Sec. i] FROM TURFAN TO SINGER 723
Bâgir, remained at Singer to look after the family's joint property, Abdurrahmân, the eldest, was endeavouring to enlarge it by opening new cultivation at the head of the Shindi valley. There I subsequently met him, and made use of him to maintain communication with Lai Singh, who was then triangulating in the Kuruk-tdgh hills to the north-west. Thus for a brief time all four of Yûsuf Sâlchi's brave sons were employed in connexion with our surveys.
Several observations make it evident that Singer and the central range westwards, which might well be named after this the only permanently inhabited spot along it, receive more moisture than the rest of the Kuruk-tâgh. According to Muhammad Bâgir, Singer usually receives rain four or five times during the summer and often sees cloudy skies, which accounts for the moderate summer heat there experienced. In consequence of these climatic conditions, the only fruits that ripen there are apricots and Jigda (Eleagnus). The early autumn cold does not permit maize to be cultivated. Summer rain was said to be distinctly more abundant in the high hills to the west, and the tree growth found among them in several valleys, both by L5.1 Singh and myself, fully confirms this statement.10 Yet the rain-water is so rapidly carried off by the deep-cut valleys and absorbed by the detritus of their alluvial fans that owing to the want of water on the surface herds and flocks cannot be maintained on these hills during the summer months. Hence grazing is confined to the winter, when snow is available. Rain clouds at Singer and in western Kuruktâgh generally were said to come always from the north-west, i. e. from the side of the Tien-shan, while the dust-storms of the spring, comparatively rare, proceed from the north-east, evidently a result of the ` aspiration ' exercised at that season by the hot air of the Lop region.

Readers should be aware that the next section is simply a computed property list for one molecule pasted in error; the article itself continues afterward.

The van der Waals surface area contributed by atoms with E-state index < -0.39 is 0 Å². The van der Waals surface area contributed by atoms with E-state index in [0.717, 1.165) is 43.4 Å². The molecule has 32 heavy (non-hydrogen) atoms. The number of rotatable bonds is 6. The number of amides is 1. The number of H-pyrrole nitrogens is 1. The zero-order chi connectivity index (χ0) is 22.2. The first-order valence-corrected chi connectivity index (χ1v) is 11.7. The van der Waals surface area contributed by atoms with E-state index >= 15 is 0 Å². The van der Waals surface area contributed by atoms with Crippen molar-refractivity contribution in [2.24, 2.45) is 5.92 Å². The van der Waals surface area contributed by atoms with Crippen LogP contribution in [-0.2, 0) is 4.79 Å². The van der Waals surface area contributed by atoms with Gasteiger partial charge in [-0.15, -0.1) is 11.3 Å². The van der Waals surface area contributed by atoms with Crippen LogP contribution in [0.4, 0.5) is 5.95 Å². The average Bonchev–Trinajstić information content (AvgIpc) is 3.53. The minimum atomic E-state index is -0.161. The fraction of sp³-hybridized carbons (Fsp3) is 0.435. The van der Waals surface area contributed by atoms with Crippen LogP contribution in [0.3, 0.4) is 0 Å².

The physical conditions here adumbrated suggest a very marked difference between the portions of the Kuruk-tdgh situated east and west of Singer as regards the amount of moisture they respectively receive. Tree growth is not to be found anywhere farther east than Nanchanbulak and its neighbourhood, to which the drainage of Singer and of the valleys south of it descends. Yet quite a number of valleys along the southern slopes of the central range stretching west of Singer contain wild poplars and in places also elms (kara yagach).11 It appears to me that this notable difference in one and the same orographic system may confidently be attributed to the climatic influence exercised by the close proximity, on the north-west, of the main Tien-shan and by the abundant rain and snow fall of its northern slopes. The direction of the big Kara-shahr valley, which from the snow-girt Yulduz plateaus with their ample verdure descends straight towards the western Kuruk-tagh, and possibly also the presence of the large fresh-water lake of the Baghrashköl fed by the drainage of the former, seem to support this explanation. On the other hand, the eastern Kuruk-tdgh cannot receive moisture from the regions adjoining it, as these themselves, the Pei-shan, southernmost Mongolia, and the eastern extension of the Lop basin, have, as we have seen, an extremely arid climate.
The question of the present climatic conditions in the western Kuruk-tdgh is so closely bound up with that of its human occupation during historical times that this seems the appropriate place for discussing the few references to it which I am able to trace in early Chinese records. I have already pointed out in Serindia that the notice which Book xcvi of the Former Han Annals devotes to the kingdom of Shan' ~jj, undoubtedly relates to the western Kuruk-tâgh.12 The identification is made quite certain by the bearings and distances of neighbouring territories as indicated in that
notice : `Wei-li f V lies 240 li to the west ; Yen-ch`i A is i6o li to the north-west ; and